This is exciting, and, to be honest, a little scary. What is exciting is that very few movements have had such a profound effect as open source software, and not just on the tech industry. Open source products are responsible for end user products like this blog; more importantly, open source technologies have enabled exponentially more startups to get off the ground with minimal investment, vastly accelerating the rate of innovation and iteration in tech.7 The ongoing challenge for any open source project, though, is funding, and Docker’s business model is a potentially sustainable solution not just for Docker but for future open source technologies.
That said, if Docker is successful, over the long run commercial incentives will steer the Docker open source project in a way that benefits Docker the company, which may not be what is best for the community broadly. That is what is scary about this: might open source in the long run be subtly corrupted by this business model? The makers of CoreOS, a stripped-down Linux distribution that is a perfect complement for Docker, argued that was the case last week:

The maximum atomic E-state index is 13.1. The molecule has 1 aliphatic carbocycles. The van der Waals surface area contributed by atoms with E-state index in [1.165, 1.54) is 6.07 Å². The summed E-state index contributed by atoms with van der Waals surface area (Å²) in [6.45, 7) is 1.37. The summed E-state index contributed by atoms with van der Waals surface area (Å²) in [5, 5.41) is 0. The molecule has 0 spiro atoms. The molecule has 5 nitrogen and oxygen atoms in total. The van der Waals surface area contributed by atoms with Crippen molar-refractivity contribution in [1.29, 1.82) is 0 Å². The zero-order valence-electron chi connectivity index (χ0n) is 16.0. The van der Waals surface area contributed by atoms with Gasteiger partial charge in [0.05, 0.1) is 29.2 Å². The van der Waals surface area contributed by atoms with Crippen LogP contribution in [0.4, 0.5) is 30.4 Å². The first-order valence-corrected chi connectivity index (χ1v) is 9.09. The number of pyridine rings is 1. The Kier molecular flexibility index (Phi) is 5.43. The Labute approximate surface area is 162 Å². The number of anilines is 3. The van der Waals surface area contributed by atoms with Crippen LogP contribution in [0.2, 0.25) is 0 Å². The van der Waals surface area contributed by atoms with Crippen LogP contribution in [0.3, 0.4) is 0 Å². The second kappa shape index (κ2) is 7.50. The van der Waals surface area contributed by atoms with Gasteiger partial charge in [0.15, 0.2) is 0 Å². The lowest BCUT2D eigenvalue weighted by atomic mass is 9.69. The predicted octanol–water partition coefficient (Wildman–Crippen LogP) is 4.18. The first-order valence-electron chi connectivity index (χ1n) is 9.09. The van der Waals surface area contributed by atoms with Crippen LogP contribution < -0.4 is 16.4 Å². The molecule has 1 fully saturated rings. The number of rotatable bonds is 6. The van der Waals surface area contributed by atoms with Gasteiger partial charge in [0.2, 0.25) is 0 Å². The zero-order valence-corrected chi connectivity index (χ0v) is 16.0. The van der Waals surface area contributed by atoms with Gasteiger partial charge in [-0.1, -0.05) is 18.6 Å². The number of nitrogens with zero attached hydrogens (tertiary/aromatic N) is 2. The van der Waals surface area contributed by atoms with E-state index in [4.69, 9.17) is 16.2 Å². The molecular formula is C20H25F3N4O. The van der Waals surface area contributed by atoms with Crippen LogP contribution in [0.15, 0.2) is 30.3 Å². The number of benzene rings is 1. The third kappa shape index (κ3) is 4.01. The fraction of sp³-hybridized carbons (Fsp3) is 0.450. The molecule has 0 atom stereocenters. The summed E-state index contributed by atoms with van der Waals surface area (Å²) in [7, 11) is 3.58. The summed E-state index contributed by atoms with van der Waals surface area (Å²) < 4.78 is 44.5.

We thought Docker would become a simple unit that we can all agree on. Unfortunately, a simple re-usable component is not how things are playing out. Docker now is building tools for launching cloud servers, systems for clustering, and a wide range of functions: building images, running images, uploading, downloading, and eventually even overlay networking, all compiled into one monolithic binary running primarily as root on your server. The standard container manifesto was removed. We should stop talking about Docker containers, and start talking about the Docker Platform. It is not becoming the simple composable building block we had envisioned.